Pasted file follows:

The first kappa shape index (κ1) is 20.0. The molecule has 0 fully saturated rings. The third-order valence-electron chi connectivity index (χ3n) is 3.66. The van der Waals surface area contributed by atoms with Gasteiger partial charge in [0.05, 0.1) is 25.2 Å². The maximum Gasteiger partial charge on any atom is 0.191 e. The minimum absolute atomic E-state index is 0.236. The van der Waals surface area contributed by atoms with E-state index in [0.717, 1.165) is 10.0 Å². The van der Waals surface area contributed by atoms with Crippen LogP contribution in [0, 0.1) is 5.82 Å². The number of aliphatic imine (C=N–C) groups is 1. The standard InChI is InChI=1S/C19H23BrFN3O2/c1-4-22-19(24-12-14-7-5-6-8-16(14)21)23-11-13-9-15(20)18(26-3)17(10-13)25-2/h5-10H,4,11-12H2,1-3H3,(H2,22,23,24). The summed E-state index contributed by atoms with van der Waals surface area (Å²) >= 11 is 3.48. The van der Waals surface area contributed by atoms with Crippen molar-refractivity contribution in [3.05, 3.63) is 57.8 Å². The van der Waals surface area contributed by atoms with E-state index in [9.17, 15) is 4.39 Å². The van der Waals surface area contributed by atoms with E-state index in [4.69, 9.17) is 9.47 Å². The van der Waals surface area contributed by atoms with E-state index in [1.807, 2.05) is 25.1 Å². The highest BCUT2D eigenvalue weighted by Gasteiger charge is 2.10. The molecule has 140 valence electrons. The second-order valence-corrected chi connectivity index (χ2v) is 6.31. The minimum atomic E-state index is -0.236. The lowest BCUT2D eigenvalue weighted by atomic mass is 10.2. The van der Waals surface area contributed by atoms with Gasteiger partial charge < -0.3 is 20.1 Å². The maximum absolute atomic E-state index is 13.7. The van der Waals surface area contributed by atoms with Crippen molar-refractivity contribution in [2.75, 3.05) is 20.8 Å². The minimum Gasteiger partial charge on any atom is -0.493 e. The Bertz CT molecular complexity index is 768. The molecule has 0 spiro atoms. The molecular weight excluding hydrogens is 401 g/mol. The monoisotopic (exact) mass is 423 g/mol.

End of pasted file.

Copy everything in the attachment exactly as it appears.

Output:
The first kappa shape index (κ1) is 20.0. The molecule has 0 fully saturated rings. The third-order valence-electron chi connectivity index (χ3n) is 3.66. The van der Waals surface area contributed by atoms with Gasteiger partial charge in [0.05, 0.1) is 25.2 Å². The maximum Gasteiger partial charge on any atom is 0.191 e. The minimum absolute atomic E-state index is 0.236. The van der Waals surface area contributed by atoms with E-state index in [0.717, 1.165) is 10.0 Å². The van der Waals surface area contributed by atoms with Crippen LogP contribution in [0, 0.1) is 5.82 Å². The number of aliphatic imine (C=N–C) groups is 1. The standard InChI is InChI=1S/C19H23BrFN3O2/c1-4-22-19(24-12-14-7-5-6-8-16(14)21)23-11-13-9-15(20)18(26-3)17(10-13)25-2/h5-10H,4,11-12H2,1-3H3,(H2,22,23,24). The summed E-state index contributed by atoms with van der Waals surface area (Å²) >= 11 is 3.48. The van der Waals surface area contributed by atoms with Crippen molar-refractivity contribution in [3.05, 3.63) is 57.8 Å². The van der Waals surface area contributed by atoms with E-state index in [9.17, 15) is 4.39 Å². The van der Waals surface area contributed by atoms with E-state index in [4.69, 9.17) is 9.47 Å². The van der Waals surface area contributed by atoms with E-state index in [1.807, 2.05) is 25.1 Å². The highest BCUT2D eigenvalue weighted by Gasteiger charge is 2.10. The molecule has 140 valence electrons. The second-order valence-corrected chi connectivity index (χ2v) is 6.31. The minimum atomic E-state index is -0.236. The lowest BCUT2D eigenvalue weighted by atomic mass is 10.2. The van der Waals surface area contributed by atoms with Gasteiger partial charge < -0.3 is 20.1 Å². The maximum absolute atomic E-state index is 13.7. The van der Waals surface area contributed by atoms with Crippen molar-refractivity contribution in [2.75, 3.05) is 20.8 Å². The minimum Gasteiger partial charge on any atom is -0.493 e. The Bertz CT molecular complexity index is 768. The molecule has 0 spiro atoms. The molecular weight excluding hydrogens is 401 g/mol. The monoisotopic (exact) mass is 423 g/mol.